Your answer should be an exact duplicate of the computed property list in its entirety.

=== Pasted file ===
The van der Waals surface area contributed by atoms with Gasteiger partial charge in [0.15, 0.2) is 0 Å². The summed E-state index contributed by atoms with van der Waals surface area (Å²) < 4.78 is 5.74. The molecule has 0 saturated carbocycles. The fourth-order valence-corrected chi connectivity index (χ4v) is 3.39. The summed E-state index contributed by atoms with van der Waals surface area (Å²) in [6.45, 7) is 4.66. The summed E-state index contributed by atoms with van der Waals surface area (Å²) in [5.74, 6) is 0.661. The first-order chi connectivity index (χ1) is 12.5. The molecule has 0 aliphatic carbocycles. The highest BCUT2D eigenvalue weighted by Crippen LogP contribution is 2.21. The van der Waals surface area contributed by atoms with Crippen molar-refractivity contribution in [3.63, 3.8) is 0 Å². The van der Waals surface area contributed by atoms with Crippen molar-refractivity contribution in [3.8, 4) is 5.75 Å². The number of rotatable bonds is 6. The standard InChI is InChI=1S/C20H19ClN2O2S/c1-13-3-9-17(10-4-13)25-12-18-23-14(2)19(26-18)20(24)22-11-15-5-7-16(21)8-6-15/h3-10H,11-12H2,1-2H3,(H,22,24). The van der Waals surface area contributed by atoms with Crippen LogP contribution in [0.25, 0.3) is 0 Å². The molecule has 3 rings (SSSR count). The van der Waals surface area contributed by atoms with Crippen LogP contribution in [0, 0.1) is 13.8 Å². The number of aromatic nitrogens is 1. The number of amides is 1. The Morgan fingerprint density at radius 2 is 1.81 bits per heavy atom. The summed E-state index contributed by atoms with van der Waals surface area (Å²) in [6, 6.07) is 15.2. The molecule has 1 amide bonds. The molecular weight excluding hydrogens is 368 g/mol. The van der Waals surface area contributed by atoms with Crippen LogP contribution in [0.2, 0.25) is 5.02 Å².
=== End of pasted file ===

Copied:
The van der Waals surface area contributed by atoms with Gasteiger partial charge in [0.15, 0.2) is 0 Å². The summed E-state index contributed by atoms with van der Waals surface area (Å²) < 4.78 is 5.74. The molecule has 0 saturated carbocycles. The fourth-order valence-corrected chi connectivity index (χ4v) is 3.39. The summed E-state index contributed by atoms with van der Waals surface area (Å²) in [6.45, 7) is 4.66. The summed E-state index contributed by atoms with van der Waals surface area (Å²) in [5.74, 6) is 0.661. The first-order chi connectivity index (χ1) is 12.5. The molecule has 0 aliphatic carbocycles. The highest BCUT2D eigenvalue weighted by Crippen LogP contribution is 2.21. The van der Waals surface area contributed by atoms with Crippen molar-refractivity contribution in [3.63, 3.8) is 0 Å². The van der Waals surface area contributed by atoms with Crippen molar-refractivity contribution in [3.8, 4) is 5.75 Å². The number of rotatable bonds is 6. The standard InChI is InChI=1S/C20H19ClN2O2S/c1-13-3-9-17(10-4-13)25-12-18-23-14(2)19(26-18)20(24)22-11-15-5-7-16(21)8-6-15/h3-10H,11-12H2,1-2H3,(H,22,24). The van der Waals surface area contributed by atoms with Crippen LogP contribution in [0.25, 0.3) is 0 Å². The molecule has 3 rings (SSSR count). The van der Waals surface area contributed by atoms with Crippen LogP contribution in [0, 0.1) is 13.8 Å². The number of aromatic nitrogens is 1. The number of amides is 1. The Morgan fingerprint density at radius 2 is 1.81 bits per heavy atom. The summed E-state index contributed by atoms with van der Waals surface area (Å²) in [6, 6.07) is 15.2. The molecule has 1 amide bonds. The molecular weight excluding hydrogens is 368 g/mol. The van der Waals surface area contributed by atoms with Crippen LogP contribution in [0.2, 0.25) is 5.02 Å².